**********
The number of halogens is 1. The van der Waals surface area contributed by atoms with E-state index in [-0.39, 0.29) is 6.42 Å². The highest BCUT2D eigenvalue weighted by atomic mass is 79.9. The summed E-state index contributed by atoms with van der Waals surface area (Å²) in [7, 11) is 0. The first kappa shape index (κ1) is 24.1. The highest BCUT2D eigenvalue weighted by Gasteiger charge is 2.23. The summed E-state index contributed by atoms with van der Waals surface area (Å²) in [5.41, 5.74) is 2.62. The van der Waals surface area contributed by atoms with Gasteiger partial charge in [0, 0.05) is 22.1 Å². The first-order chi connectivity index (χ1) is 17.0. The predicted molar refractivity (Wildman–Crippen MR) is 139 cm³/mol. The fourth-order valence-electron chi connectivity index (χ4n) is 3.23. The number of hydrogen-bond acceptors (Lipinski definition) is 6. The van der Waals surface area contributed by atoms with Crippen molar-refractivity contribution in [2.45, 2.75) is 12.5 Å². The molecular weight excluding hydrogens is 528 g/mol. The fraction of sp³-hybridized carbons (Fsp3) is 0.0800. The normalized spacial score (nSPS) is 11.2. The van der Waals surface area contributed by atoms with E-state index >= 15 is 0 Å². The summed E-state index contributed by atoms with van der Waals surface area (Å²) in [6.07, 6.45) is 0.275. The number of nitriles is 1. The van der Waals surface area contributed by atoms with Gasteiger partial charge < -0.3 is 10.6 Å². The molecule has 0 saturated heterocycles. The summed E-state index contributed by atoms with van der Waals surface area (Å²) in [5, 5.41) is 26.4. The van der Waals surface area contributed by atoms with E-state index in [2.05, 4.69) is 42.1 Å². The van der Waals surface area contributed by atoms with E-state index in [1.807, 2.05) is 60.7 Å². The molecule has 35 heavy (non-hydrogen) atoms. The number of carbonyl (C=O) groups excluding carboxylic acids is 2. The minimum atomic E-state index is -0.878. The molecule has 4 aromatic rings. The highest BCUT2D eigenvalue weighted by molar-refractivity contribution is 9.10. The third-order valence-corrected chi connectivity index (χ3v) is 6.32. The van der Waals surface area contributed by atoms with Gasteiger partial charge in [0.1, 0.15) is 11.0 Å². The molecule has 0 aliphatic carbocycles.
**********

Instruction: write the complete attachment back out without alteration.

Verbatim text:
The number of halogens is 1. The van der Waals surface area contributed by atoms with E-state index in [-0.39, 0.29) is 6.42 Å². The highest BCUT2D eigenvalue weighted by atomic mass is 79.9. The summed E-state index contributed by atoms with van der Waals surface area (Å²) in [7, 11) is 0. The first kappa shape index (κ1) is 24.1. The highest BCUT2D eigenvalue weighted by Gasteiger charge is 2.23. The summed E-state index contributed by atoms with van der Waals surface area (Å²) in [5.41, 5.74) is 2.62. The van der Waals surface area contributed by atoms with Gasteiger partial charge in [0, 0.05) is 22.1 Å². The first-order chi connectivity index (χ1) is 17.0. The predicted molar refractivity (Wildman–Crippen MR) is 139 cm³/mol. The fourth-order valence-electron chi connectivity index (χ4n) is 3.23. The number of hydrogen-bond acceptors (Lipinski definition) is 6. The van der Waals surface area contributed by atoms with Crippen molar-refractivity contribution in [2.45, 2.75) is 12.5 Å². The molecular weight excluding hydrogens is 528 g/mol. The fraction of sp³-hybridized carbons (Fsp3) is 0.0800. The normalized spacial score (nSPS) is 11.2. The van der Waals surface area contributed by atoms with E-state index >= 15 is 0 Å². The summed E-state index contributed by atoms with van der Waals surface area (Å²) in [6.07, 6.45) is 0.275. The number of nitriles is 1. The van der Waals surface area contributed by atoms with Gasteiger partial charge < -0.3 is 10.6 Å². The molecule has 0 saturated heterocycles. The summed E-state index contributed by atoms with van der Waals surface area (Å²) in [5, 5.41) is 26.4. The van der Waals surface area contributed by atoms with E-state index in [2.05, 4.69) is 42.1 Å². The van der Waals surface area contributed by atoms with E-state index in [1.807, 2.05) is 60.7 Å². The molecule has 35 heavy (non-hydrogen) atoms. The number of carbonyl (C=O) groups excluding carboxylic acids is 2. The minimum atomic E-state index is -0.878. The molecule has 4 aromatic rings. The highest BCUT2D eigenvalue weighted by molar-refractivity contribution is 9.10. The third-order valence-corrected chi connectivity index (χ3v) is 6.32. The van der Waals surface area contributed by atoms with Gasteiger partial charge in [0.1, 0.15) is 11.0 Å². The molecule has 0 aliphatic carbocycles.